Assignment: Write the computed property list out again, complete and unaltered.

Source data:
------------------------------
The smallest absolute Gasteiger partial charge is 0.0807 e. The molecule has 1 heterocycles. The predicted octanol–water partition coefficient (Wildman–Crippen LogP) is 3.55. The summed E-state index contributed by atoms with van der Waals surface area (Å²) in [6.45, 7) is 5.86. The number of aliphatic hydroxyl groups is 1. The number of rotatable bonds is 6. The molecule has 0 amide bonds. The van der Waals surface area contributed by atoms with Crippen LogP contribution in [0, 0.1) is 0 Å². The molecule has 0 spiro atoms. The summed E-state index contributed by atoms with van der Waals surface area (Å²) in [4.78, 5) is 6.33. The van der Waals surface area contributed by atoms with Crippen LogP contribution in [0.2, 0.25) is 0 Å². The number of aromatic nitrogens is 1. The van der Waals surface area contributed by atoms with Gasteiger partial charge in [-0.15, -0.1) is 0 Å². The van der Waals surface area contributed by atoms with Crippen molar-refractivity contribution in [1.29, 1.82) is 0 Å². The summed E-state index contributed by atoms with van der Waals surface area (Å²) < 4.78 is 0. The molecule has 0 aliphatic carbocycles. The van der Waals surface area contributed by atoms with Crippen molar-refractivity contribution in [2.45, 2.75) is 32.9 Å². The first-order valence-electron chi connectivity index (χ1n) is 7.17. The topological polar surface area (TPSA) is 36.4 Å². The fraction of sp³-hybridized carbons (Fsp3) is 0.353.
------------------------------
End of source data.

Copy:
The smallest absolute Gasteiger partial charge is 0.0807 e. The molecule has 1 heterocycles. The predicted octanol–water partition coefficient (Wildman–Crippen LogP) is 3.55. The summed E-state index contributed by atoms with van der Waals surface area (Å²) in [6.45, 7) is 5.86. The number of aliphatic hydroxyl groups is 1. The number of rotatable bonds is 6. The molecule has 0 amide bonds. The van der Waals surface area contributed by atoms with Crippen LogP contribution in [0, 0.1) is 0 Å². The molecule has 0 spiro atoms. The summed E-state index contributed by atoms with van der Waals surface area (Å²) in [4.78, 5) is 6.33. The van der Waals surface area contributed by atoms with Crippen LogP contribution in [0.2, 0.25) is 0 Å². The number of aromatic nitrogens is 1. The van der Waals surface area contributed by atoms with Gasteiger partial charge in [-0.15, -0.1) is 0 Å². The van der Waals surface area contributed by atoms with Crippen molar-refractivity contribution in [1.29, 1.82) is 0 Å². The summed E-state index contributed by atoms with van der Waals surface area (Å²) < 4.78 is 0. The molecule has 0 aliphatic carbocycles. The van der Waals surface area contributed by atoms with Crippen molar-refractivity contribution in [2.45, 2.75) is 32.9 Å². The first-order valence-electron chi connectivity index (χ1n) is 7.17. The topological polar surface area (TPSA) is 36.4 Å². The fraction of sp³-hybridized carbons (Fsp3) is 0.353.